Nirvana did what all great bands do: they made everyone else catch up. Mainstream radio accommodated alternative music's idiosyncracies, in the case of Nirvana the confrontation of Cobain's distorted guitar, vocal roughness, sonic dissonance, and deliberately nonsensical lyrics. Whatever one's view of Cobain, it is undeniable that he set pop music on a new course.
Nirvana remains an influence on all subsections of rock, from alternative to metal, but Kurt Cobain, bizarrely, also shows up frequently in modern hip-hop. In the summer of 2013, Jay-Z sampled some of "Teen Spirit" for his hit song "Holy Grail." But it was pointed out to me that Jay-Z's song is just one of at least a dozen times "Teen Spirit" has shown up in hip-hop or dance music.
It was February 27, 1994 and Nirvana was headed into the fire of the Yugoslav war, no one knowing it would be their second last show. While we waited for our names to be checked at the backstage entrance of a Slovenian arena, we felt a wave of excitement around us as Kurt Cobain and his entourage passed by the glass doors inside.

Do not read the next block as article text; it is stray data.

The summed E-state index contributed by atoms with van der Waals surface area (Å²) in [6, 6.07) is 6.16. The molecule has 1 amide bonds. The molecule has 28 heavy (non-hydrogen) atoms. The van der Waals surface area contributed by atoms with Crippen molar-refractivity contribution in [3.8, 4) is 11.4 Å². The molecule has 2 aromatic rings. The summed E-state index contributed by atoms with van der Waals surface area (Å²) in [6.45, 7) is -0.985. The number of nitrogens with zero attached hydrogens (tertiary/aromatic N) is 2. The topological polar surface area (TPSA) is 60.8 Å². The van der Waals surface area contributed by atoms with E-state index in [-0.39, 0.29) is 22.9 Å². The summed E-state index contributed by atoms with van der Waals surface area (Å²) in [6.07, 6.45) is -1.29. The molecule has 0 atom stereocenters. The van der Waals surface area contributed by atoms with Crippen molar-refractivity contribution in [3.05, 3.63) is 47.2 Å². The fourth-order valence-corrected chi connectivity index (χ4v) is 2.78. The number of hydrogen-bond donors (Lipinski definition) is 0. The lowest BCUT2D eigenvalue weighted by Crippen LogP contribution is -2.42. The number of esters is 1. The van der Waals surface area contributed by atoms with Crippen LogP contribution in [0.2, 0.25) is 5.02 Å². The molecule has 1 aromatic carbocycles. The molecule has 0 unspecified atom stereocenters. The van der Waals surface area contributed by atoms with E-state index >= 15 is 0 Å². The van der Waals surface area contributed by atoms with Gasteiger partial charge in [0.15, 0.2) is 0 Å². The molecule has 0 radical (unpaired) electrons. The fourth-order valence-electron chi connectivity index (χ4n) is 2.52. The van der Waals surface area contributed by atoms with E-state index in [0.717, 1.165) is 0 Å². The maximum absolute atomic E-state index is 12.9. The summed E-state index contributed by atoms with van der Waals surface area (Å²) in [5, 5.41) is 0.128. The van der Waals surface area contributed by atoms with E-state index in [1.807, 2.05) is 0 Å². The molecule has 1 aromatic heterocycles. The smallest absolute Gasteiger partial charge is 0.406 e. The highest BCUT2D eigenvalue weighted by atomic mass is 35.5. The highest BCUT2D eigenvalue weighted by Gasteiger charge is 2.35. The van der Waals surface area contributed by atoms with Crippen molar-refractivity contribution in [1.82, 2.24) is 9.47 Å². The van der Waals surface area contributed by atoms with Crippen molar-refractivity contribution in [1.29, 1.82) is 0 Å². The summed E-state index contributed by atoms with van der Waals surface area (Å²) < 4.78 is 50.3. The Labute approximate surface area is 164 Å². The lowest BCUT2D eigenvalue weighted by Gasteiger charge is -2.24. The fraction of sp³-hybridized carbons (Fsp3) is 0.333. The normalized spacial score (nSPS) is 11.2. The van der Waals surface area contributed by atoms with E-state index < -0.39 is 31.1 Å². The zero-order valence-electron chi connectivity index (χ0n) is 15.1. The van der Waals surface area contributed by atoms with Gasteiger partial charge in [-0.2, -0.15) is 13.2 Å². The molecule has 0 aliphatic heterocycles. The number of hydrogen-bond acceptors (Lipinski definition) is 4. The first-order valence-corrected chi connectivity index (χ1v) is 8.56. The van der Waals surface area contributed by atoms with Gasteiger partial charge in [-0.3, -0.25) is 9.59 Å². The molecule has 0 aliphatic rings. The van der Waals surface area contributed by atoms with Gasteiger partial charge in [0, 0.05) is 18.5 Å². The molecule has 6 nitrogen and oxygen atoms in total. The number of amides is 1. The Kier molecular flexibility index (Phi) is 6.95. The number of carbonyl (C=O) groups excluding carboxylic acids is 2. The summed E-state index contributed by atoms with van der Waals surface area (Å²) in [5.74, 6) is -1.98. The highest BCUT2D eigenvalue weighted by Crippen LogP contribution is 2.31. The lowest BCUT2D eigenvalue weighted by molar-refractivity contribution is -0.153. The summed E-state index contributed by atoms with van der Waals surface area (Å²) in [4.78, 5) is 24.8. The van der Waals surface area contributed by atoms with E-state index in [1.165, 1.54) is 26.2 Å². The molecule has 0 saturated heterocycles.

For a Jewish, middle class, Montrealer, I've spent a lot of my life in the company of the Buddha. I have had an 18-year on-again, off-again relationship with the Buddha. He's been by my side during the ups and downs. I never practiced Buddhism, but I have been a student of the religion for half my life.
The speed with which our world now lives could well put an end to the world of iconic brands. Before all of this connectivity, a great brand could stand the test of time. It now seems like insanity. The Beatles were iconic. Do you believe that any of the musicians today that we admire will be able to leave this kind of legacy? What about companies?